Unauthorized Data Transmission by Hospital Applications

As reported in Network World and from our own observations, there is a bit of trouble with unauthorized outbound information transmission from a variety of systems and software on business networks, including healthcare. Healthcare Providers are particularly susceptible to this, because they have more systems per installation than any other form of business.  Most of the problems are covered in the article link above, so we’ll focus on the two that aren’t, and then talk about what we can do to help.

As discussed in the article :

  • Security devices and systems transmitting configuration data and other information without consent or notice.
  • OT devices like MRI machines and other systems, misconfigured or with their own security problems.
  • Desktop operating systems like Windows 10, which is obnoxiously chatty with high risk components being transmitted.
  • Rogue devices brought in by employees with good intentions, which unfortunately are not secure and transmit all sorts of good data.

Then there’s these:

  • Applications, misconfigured or configured with malignant intentions in an unauthorized fashion by companies with poor practices or ethics.
  • Good intentioned or bad intentioned users, transmitting all sorts of company data.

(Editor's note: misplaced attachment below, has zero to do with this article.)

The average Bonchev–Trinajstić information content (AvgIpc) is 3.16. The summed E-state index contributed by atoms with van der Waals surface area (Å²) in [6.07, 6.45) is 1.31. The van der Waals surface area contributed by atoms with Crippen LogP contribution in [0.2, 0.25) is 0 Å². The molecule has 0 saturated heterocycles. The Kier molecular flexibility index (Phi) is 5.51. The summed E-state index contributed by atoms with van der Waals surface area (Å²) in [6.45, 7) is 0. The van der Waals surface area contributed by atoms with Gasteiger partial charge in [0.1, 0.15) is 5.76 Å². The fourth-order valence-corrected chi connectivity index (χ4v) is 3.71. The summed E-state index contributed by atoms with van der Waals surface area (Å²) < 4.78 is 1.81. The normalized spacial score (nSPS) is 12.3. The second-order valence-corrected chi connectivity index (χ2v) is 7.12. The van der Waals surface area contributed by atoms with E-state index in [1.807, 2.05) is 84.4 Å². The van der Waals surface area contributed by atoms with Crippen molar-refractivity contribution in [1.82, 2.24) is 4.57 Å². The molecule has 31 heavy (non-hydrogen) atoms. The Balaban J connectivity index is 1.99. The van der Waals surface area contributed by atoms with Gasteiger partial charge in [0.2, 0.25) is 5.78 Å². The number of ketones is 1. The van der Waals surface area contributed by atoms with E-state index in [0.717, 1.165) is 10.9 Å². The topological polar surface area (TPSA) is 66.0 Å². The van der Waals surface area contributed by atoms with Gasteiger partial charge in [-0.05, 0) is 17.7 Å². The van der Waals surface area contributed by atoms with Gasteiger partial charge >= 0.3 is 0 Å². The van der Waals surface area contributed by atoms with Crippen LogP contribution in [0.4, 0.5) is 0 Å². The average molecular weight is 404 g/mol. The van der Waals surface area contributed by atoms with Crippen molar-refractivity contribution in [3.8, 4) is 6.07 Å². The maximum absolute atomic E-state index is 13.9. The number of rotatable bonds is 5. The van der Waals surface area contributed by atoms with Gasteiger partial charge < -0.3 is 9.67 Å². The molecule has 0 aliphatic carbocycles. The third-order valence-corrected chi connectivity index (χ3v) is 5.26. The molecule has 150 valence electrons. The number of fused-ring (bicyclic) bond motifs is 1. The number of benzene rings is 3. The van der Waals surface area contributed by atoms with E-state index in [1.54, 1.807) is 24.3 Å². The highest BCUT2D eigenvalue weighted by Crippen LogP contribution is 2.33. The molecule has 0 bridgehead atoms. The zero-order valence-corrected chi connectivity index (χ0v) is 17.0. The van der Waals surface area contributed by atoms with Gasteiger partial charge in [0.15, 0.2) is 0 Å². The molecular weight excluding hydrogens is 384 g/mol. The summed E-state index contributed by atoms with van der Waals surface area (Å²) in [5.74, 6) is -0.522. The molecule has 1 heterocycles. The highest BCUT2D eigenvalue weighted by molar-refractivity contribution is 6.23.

Email leaks are bad enough, but when systems and authorized users are transmitting data without our knowledge, it’s a serious blind spot. YOu can implement some form of data loss prevention, which should catch the leaks over common channels, but what about the systems and applications that are authorized and more difficult to find?

For these unauthorized data transmissions by personnel, you need manual review and monitoring. To catch data theft by systems personnel, you need to capture their activities and then validate them during or after the fact for bad activities.  We’ve observed major players in the electronic medical records business transmitting large amounts of patient data back to their company systems without authorization.  That needs to be squashed when it happens, so implement a process to make sure it doesn’t happen to your company.

For unauthorized transmissions by systems, you also need monitoring, but because it’s part of the overall activities, you can’t just watch when it’s happening, because you don’t know when it’s happening.  For this, you need to capture and analyze traffic and build up a knowledge of what is normal so you can spot anomalies.  It’s usually easy to profile an application and then locate any strange activity.

If you want some reassurance that your processes are catching everything, or you don’t have the resources to manage the verification process improvement on your own, please call us.  Finding needles in haystacks is kind of our thing.  We’ll be glad to help you figure out your needs and then map out business process improvements to cover them.

We’re the best at finding evidence of bad actors on your network.  Call now 610-810-1727 or email us at sales@ .